Farmers are becoming more and more concerned about the state of the feed crops standing in the fields at the moment.

Farmers are becoming more and more concerned about the state of the feed crops standing in the fields at the moment.

In the south west, of the UK, just as the triticale and wheat have started to fully ripen and be suitable to harvest the warm wet weather has intervened to increase the moisture content to around 30% resulting in some crops starting to ‘sprout’. Triticale being the most susceptible followed by wheat.

Ian Gordon, of the Denis Brinicombe Group, who has walked fields this week and has seen a number of crops already starting to sprout, is advising farmers that the way to save the crop and maintain its feed value for the coming winter is to combine the crop and crimp the resulting grain.

“At thirty percent moisture it is possible to combine the sprouting corn and crimp it with a preservative to maintain its feeding value,” said Ian.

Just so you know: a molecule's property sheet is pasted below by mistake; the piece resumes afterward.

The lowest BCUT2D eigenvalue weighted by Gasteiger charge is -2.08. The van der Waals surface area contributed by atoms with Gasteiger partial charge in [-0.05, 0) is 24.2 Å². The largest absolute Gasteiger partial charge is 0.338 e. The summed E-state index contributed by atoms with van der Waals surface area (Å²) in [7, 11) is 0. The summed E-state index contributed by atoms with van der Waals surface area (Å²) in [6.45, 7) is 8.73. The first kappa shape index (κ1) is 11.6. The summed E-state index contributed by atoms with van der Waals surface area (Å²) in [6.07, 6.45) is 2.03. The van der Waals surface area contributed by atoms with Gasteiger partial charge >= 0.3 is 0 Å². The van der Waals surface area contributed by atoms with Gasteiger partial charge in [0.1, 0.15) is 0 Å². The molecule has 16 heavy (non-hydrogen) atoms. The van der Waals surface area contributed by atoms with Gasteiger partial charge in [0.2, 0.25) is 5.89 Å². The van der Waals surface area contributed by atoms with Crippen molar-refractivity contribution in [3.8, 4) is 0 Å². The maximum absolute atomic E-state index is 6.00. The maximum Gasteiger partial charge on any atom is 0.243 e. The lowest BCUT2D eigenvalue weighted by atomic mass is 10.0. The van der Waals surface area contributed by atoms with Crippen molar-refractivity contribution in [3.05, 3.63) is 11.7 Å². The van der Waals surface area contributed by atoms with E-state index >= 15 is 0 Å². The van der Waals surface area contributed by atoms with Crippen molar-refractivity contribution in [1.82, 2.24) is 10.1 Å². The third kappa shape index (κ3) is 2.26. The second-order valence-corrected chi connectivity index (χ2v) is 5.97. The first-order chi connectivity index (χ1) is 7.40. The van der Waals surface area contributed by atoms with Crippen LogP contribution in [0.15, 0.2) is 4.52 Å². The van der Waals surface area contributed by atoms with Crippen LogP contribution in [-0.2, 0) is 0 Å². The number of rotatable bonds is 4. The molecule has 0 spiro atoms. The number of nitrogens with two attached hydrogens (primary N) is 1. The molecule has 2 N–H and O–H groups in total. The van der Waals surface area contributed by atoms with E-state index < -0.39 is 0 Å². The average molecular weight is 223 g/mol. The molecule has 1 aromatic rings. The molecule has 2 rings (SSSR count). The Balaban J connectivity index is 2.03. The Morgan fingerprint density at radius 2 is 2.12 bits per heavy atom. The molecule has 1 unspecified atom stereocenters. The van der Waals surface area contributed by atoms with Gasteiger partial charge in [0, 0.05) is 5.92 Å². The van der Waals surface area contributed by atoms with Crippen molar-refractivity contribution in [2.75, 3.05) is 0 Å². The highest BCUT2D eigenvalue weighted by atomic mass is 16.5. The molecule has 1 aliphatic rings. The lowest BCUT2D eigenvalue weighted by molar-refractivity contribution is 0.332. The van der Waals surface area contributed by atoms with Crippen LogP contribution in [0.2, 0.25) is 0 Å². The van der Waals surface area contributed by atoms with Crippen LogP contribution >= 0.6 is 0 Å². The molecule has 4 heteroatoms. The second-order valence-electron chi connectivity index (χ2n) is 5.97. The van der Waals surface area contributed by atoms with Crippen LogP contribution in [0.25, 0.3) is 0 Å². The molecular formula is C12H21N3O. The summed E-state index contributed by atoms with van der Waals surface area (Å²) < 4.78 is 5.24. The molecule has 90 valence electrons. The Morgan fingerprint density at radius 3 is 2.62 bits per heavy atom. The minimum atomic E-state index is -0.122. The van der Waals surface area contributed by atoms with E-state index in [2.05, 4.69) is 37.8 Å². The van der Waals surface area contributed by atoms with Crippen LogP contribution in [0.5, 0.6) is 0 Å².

“The company has had 22 years experience in crimping grain, having been involved with the original import of the system from Finland and we see this year as being unique in the way that the grain is starting to sprout in the ear while the crop is still standing.

“In many cases the grain is nearly fit for harvesting but this damp warm weather has had the effect of bulking up the corn in the ear again so that it has started to sprout. Unless something is done in the very near future the feed value in the crop will deteriorate rapidly, drying will become virtually impossible and very costly and the feed value will be considerably reduced.

“In the past, there have been numerous farmers who, facing a field of lodged, sprouting corn have decided to put the combine in, get as much off the field as they can and crimp the grain. This has effectively salvaged a valuable on-farm feed. What is different this year is that the crops are still standing and combining will be so much easier with more grain being saved.

“Crimping is a very efficient process of preserving grain but farmers have to act quickly if they want to save these vulnerable crops for the coming winter,” Ian concluded.